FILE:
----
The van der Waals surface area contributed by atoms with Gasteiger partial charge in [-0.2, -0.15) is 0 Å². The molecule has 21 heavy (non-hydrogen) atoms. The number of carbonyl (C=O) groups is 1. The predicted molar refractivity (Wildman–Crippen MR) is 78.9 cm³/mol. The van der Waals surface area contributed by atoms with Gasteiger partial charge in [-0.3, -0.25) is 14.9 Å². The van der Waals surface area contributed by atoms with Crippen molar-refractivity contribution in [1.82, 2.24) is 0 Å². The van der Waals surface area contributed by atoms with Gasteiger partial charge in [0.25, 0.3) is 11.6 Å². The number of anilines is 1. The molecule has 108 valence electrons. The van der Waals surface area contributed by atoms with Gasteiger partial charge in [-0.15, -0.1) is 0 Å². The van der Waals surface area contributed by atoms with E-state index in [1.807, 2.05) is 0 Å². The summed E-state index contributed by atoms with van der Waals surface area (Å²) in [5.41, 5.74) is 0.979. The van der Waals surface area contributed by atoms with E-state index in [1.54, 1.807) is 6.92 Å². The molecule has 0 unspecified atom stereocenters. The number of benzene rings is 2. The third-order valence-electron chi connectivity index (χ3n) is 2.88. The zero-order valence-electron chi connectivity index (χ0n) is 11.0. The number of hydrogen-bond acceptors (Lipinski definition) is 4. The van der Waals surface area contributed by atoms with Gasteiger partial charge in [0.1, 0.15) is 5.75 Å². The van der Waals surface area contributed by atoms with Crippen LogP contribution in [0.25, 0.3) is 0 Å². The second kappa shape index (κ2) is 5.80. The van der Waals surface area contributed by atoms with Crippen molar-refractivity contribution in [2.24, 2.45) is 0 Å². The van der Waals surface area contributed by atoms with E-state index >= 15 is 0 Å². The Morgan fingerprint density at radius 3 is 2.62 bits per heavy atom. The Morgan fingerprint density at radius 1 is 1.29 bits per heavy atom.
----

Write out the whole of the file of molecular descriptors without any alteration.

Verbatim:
The van der Waals surface area contributed by atoms with Gasteiger partial charge in [-0.2, -0.15) is 0 Å². The molecule has 21 heavy (non-hydrogen) atoms. The number of carbonyl (C=O) groups is 1. The predicted molar refractivity (Wildman–Crippen MR) is 78.9 cm³/mol. The van der Waals surface area contributed by atoms with Gasteiger partial charge in [-0.3, -0.25) is 14.9 Å². The van der Waals surface area contributed by atoms with Crippen molar-refractivity contribution in [1.82, 2.24) is 0 Å². The van der Waals surface area contributed by atoms with Gasteiger partial charge in [0.25, 0.3) is 11.6 Å². The number of anilines is 1. The molecule has 108 valence electrons. The van der Waals surface area contributed by atoms with Gasteiger partial charge in [-0.15, -0.1) is 0 Å². The van der Waals surface area contributed by atoms with E-state index in [1.807, 2.05) is 0 Å². The summed E-state index contributed by atoms with van der Waals surface area (Å²) in [5.41, 5.74) is 0.979. The van der Waals surface area contributed by atoms with E-state index in [1.54, 1.807) is 6.92 Å². The molecule has 0 unspecified atom stereocenters. The number of benzene rings is 2. The third-order valence-electron chi connectivity index (χ3n) is 2.88. The zero-order valence-electron chi connectivity index (χ0n) is 11.0. The number of hydrogen-bond acceptors (Lipinski definition) is 4. The van der Waals surface area contributed by atoms with Gasteiger partial charge in [0.1, 0.15) is 5.75 Å². The van der Waals surface area contributed by atoms with Crippen LogP contribution in [0.25, 0.3) is 0 Å². The second kappa shape index (κ2) is 5.80. The van der Waals surface area contributed by atoms with Crippen molar-refractivity contribution in [2.24, 2.45) is 0 Å². The van der Waals surface area contributed by atoms with E-state index >= 15 is 0 Å². The Morgan fingerprint density at radius 3 is 2.62 bits per heavy atom. The Morgan fingerprint density at radius 1 is 1.29 bits per heavy atom.